The impact of therapeutic-dose induced intestinal enrofloxacin concentrations in healthy pigs on fecal Escherichia coli populations

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Abstract

Background: Knowledge of therapy-induced intestinal tract concentrations of antimicrobials allows for interpretation and prediction of antimicrobial resistance selection within the intestinal microbiota. This study describes the impact of three different doses of enrofloxacin (ENR) and two different administration routes on the intestinal concentration of ENR and on the fecal Escherichia coli populations in pigs. Enrofloxacin was administered on three consecutive days to four different treatment groups. The groups either received an oral bolus administration of ENR (conventional or half dose) or an intramuscular administration (conventional or double dose). Results: Quantitative analysis of fecal samples showed high ENR concentrations in all groups, ranging from 5.114 ± 1.272 μg/g up to 39.54 ± 10.43 μg/g at the end of the treatment period. In addition, analysis of the luminal intestinal content revealed an increase of ENR concentration from the proximal to the distal intestinal tract segments, with no significant effect of administration route. Fecal samples were also screened for resistance in E. coli isolates against ENR. Wild-type (MIC≤0.125 μg/mL) and non-wild-type (0.125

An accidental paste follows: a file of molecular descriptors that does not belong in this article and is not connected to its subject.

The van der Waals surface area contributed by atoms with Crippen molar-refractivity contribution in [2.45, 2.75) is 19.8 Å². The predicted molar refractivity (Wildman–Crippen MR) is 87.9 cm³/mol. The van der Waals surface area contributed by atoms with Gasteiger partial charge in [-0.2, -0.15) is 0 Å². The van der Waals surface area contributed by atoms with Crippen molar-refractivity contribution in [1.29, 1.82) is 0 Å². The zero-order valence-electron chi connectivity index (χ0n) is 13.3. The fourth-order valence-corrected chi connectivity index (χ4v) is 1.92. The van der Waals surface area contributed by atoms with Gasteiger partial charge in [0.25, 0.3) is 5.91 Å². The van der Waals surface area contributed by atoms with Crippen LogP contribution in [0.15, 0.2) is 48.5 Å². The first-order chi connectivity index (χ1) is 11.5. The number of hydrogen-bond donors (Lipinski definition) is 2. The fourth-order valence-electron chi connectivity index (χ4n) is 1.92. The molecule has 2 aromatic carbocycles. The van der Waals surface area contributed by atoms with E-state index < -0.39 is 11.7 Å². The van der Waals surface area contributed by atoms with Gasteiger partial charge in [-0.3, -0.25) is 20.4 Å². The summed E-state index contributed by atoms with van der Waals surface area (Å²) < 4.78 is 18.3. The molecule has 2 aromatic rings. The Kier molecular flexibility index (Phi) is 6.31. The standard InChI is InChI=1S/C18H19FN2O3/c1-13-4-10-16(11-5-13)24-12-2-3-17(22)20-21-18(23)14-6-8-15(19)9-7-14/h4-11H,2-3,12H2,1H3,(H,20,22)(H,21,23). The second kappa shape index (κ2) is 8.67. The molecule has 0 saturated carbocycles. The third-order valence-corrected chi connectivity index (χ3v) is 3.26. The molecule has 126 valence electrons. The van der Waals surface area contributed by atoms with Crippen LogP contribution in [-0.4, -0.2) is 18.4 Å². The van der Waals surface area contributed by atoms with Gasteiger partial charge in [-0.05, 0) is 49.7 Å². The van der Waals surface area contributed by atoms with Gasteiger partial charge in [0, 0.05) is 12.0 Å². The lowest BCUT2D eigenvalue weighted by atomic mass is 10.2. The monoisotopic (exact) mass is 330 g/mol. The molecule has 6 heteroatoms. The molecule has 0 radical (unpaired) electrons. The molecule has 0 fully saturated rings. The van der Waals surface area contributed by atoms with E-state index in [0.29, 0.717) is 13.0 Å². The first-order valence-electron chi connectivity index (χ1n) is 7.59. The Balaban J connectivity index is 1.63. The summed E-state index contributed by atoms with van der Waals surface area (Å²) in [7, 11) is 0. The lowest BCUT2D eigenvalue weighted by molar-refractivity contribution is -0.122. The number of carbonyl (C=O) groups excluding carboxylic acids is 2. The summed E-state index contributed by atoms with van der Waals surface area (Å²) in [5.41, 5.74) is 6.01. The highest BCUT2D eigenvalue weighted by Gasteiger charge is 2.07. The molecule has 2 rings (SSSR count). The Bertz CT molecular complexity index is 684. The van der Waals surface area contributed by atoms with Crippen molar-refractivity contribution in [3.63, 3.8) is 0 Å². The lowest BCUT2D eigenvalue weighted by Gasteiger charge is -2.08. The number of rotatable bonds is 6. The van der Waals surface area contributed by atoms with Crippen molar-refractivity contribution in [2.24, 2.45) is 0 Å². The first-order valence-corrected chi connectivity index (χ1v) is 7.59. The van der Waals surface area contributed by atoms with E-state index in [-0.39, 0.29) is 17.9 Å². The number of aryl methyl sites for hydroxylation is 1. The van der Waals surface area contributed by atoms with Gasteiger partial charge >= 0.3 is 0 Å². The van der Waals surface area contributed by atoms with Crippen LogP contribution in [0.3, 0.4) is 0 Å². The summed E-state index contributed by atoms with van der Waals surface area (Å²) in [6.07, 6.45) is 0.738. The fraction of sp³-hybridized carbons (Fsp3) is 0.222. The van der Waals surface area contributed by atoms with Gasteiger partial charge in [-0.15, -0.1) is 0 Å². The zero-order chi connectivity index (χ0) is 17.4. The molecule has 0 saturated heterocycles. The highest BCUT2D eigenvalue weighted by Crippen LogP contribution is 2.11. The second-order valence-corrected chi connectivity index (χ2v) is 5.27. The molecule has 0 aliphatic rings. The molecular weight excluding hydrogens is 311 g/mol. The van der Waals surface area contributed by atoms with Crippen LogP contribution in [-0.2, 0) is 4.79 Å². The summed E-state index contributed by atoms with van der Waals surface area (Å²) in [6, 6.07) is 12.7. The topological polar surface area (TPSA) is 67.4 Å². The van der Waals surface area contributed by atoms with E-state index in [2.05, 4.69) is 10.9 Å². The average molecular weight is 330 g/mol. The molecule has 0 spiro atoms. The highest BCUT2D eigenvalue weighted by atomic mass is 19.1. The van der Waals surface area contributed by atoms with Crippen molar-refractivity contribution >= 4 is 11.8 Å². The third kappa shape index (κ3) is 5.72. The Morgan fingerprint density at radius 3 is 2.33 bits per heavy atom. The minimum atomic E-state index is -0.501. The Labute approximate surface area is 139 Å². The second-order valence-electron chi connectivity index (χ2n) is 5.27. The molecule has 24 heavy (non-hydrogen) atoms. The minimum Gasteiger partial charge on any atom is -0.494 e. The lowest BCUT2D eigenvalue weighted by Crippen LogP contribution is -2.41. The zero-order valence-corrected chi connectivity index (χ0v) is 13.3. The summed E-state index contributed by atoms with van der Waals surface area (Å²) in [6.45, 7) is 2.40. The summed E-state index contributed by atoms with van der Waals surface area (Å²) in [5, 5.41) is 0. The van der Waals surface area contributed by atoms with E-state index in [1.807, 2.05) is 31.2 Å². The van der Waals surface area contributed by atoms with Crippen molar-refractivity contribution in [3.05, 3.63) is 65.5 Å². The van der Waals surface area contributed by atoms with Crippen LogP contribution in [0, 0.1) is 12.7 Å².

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De Smet, J., Boyen, F., Croubels, S., Rasschaert, G., Haesebrouck, F., Temmerman, R., … Devreese, M. (2020). The impact of therapeutic-dose induced intestinal enrofloxacin concentrations in healthy pigs on fecal Escherichia coli populations. BMC Veterinary Research, 16(1). https://doi.org/10.1186/s12917-020-02608-9

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